Bon Appétit Management Company Announces Partnership with Food Recovery Network to Fight Food Waste and Hunger

Tim Goral's picture
Thursday, April 18, 2013

Keeping food out of landfills has long been a critical part of Bon Appétit Management Company’s mission of food service for a sustainable future. Bon Appétit is consequently proud to announce its new partnership with the Food Recovery Network (FRN), a student-operated nonprofit working on college campuses to curb food waste and end hunger. Bon Appétit and FRN will join forces in recovering surplus food that would otherwise be wasted from campus dining halls and delivering it to local shelters to combat hunger in the surrounding community.

Since launching in September 2011, FRN’s student volunteers have recovered a staggering 136,000 pounds of food from university dining operations on the 21 campuses where it has chapters, the equivalent of 104,000 meals. Bon Appétit will continue to support FRN’s efforts in three ways:
BAMCO Foundation West Coast Fellow and Bon Appétit waste expert Claire Cummings is working with FRN’s Co-Founder and Special Projects Coordinator, Rebecca Kagan, on a feasibility study that will give students and staff tools to determine how much food from dining operations is recoverable. They are also collaborating on a Campus Food Recovery Guide that will walk students and food service providers — not just Bon Appétit — through the process of launching a food recovery program. It will address frequently asked questions and concerns raised about food donation such as food safety and liability.
Helping interested students and staff at Bon Appétit-serviced colleges and universities in starting a FRN chapter. The BAMCO Foundation’s three Fellows, who perform educational outreach about sustainable food systems on college campuses for the company, have already launched food recovery programs at Whittier College in the Los Angeles area and American University in Washington, D.C., and more are in the works.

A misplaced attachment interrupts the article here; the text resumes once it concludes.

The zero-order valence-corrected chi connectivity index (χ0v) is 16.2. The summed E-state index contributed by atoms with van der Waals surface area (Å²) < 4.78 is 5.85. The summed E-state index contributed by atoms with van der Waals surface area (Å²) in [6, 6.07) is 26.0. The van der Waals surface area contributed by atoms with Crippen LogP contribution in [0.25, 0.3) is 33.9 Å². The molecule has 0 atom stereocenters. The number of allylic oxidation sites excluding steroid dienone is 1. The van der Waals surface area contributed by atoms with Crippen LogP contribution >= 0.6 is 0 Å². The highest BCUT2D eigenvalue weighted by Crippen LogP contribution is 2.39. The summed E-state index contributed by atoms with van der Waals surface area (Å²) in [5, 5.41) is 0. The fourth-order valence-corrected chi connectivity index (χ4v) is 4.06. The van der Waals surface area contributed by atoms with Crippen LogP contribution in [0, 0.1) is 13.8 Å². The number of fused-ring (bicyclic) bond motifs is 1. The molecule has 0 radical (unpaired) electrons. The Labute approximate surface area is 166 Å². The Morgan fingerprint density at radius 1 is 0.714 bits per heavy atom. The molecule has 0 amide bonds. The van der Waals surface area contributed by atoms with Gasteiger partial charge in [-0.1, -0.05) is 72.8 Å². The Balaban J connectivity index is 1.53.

FRN works exclusively with universities, but is frequently contacted by non-university businesses and groups interested in donating food. Bon Appétit has shared its extensive research and institutional knowledge of other food recovery programs with FRN so the students can assist those would-be donors appropriately.

Bon Appétit has long attacked food waste through myriad approaches, starting with its pioneering introduction of trayless dining at Saint Joseph’s College of Maine in 2005. Since launching its Low Carbon Diet program in 2007, aimed at shrinking its carbon “foodprint,” the company has managed to divert 40% of its food waste from landfills. Bon Appétit’s from-scratch cooking philosophy decreases food waste in the kitchen by using bones and vegetable scraps for making stock and soups; what it can’t use is composted (where programs are available) or, at some accounts, sent back to farms to feed happy pigs. Its practice of cooking meals to order results in few unsold, unusable items at the end of a meal. However, overly generous estimates for catered events sometimes result in tasty leftovers such as entrees, whole-grain salads, and baked goods. In addition to partnering with FRN, Bon Appétit has recently teamed with Feeding America to pilot food donations generated by their corporate accounts. Feeding America is the nation's largest domestic hunger-relief charity, with more than 200 member food banks and 61,000 partner agencies such as soup kitchens, pantries, and shelters.

“We would far prefer that our food be eaten than wasted,” said Maisie Greenawalt, vice president of strategy for Bon Appétit. “Wasted food represents wasted resources — soil nutrients, a farmer’s labor, animals that were raised for meat. Meanwhile, there are hungry people all over America. We are proud to work with the Food Recovery Network students to help feed the needy in our communities.”

“The vast majority of college campuses have no food recovery program whatsoever,” said Rebecca Kagan, Co-founder of the Food Recovery Network. “We’re hoping to change that fact. Not only is Bon Appétit a fantastic partner on the colleges where they work, but the guide that we’re developing with Bon Appétit will be an invaluable resource in helping us expand to hundreds of other colleges across the country.”

More info at Bon Appétit Management Company.